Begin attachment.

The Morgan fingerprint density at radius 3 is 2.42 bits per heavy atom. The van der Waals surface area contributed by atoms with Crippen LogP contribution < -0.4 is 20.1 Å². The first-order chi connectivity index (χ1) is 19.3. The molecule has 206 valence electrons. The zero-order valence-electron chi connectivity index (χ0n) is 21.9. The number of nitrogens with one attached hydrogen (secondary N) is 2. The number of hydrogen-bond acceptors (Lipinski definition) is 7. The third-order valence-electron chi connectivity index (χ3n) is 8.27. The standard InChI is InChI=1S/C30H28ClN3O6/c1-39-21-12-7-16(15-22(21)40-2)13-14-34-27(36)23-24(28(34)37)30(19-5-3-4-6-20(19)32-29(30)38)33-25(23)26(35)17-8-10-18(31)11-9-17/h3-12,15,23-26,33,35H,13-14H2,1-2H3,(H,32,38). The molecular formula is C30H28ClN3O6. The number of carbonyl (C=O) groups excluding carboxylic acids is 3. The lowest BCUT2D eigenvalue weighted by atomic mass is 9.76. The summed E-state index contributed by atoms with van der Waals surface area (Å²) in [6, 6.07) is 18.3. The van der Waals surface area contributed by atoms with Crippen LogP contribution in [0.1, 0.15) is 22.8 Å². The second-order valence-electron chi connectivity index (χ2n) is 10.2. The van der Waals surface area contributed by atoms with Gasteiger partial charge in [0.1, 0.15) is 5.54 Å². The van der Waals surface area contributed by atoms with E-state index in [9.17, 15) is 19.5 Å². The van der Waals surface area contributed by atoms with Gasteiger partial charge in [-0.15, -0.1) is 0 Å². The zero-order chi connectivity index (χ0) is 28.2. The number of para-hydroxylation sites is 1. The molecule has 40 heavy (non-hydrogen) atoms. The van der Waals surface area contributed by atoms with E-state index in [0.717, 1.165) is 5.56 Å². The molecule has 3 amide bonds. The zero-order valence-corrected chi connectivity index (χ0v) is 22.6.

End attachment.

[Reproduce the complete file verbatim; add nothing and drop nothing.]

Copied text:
The Morgan fingerprint density at radius 3 is 2.42 bits per heavy atom. The van der Waals surface area contributed by atoms with Crippen LogP contribution < -0.4 is 20.1 Å². The first-order chi connectivity index (χ1) is 19.3. The molecule has 206 valence electrons. The zero-order valence-electron chi connectivity index (χ0n) is 21.9. The number of nitrogens with one attached hydrogen (secondary N) is 2. The number of hydrogen-bond acceptors (Lipinski definition) is 7. The third-order valence-electron chi connectivity index (χ3n) is 8.27. The standard InChI is InChI=1S/C30H28ClN3O6/c1-39-21-12-7-16(15-22(21)40-2)13-14-34-27(36)23-24(28(34)37)30(19-5-3-4-6-20(19)32-29(30)38)33-25(23)26(35)17-8-10-18(31)11-9-17/h3-12,15,23-26,33,35H,13-14H2,1-2H3,(H,32,38). The molecular formula is C30H28ClN3O6. The number of carbonyl (C=O) groups excluding carboxylic acids is 3. The lowest BCUT2D eigenvalue weighted by atomic mass is 9.76. The summed E-state index contributed by atoms with van der Waals surface area (Å²) in [6, 6.07) is 18.3. The van der Waals surface area contributed by atoms with Crippen LogP contribution in [0.1, 0.15) is 22.8 Å². The second-order valence-electron chi connectivity index (χ2n) is 10.2. The van der Waals surface area contributed by atoms with Gasteiger partial charge in [0.1, 0.15) is 5.54 Å². The van der Waals surface area contributed by atoms with E-state index in [9.17, 15) is 19.5 Å². The van der Waals surface area contributed by atoms with Gasteiger partial charge in [-0.15, -0.1) is 0 Å². The zero-order chi connectivity index (χ0) is 28.2. The number of para-hydroxylation sites is 1. The molecule has 40 heavy (non-hydrogen) atoms. The van der Waals surface area contributed by atoms with E-state index in [0.717, 1.165) is 5.56 Å². The molecule has 3 amide bonds. The zero-order valence-corrected chi connectivity index (χ0v) is 22.6.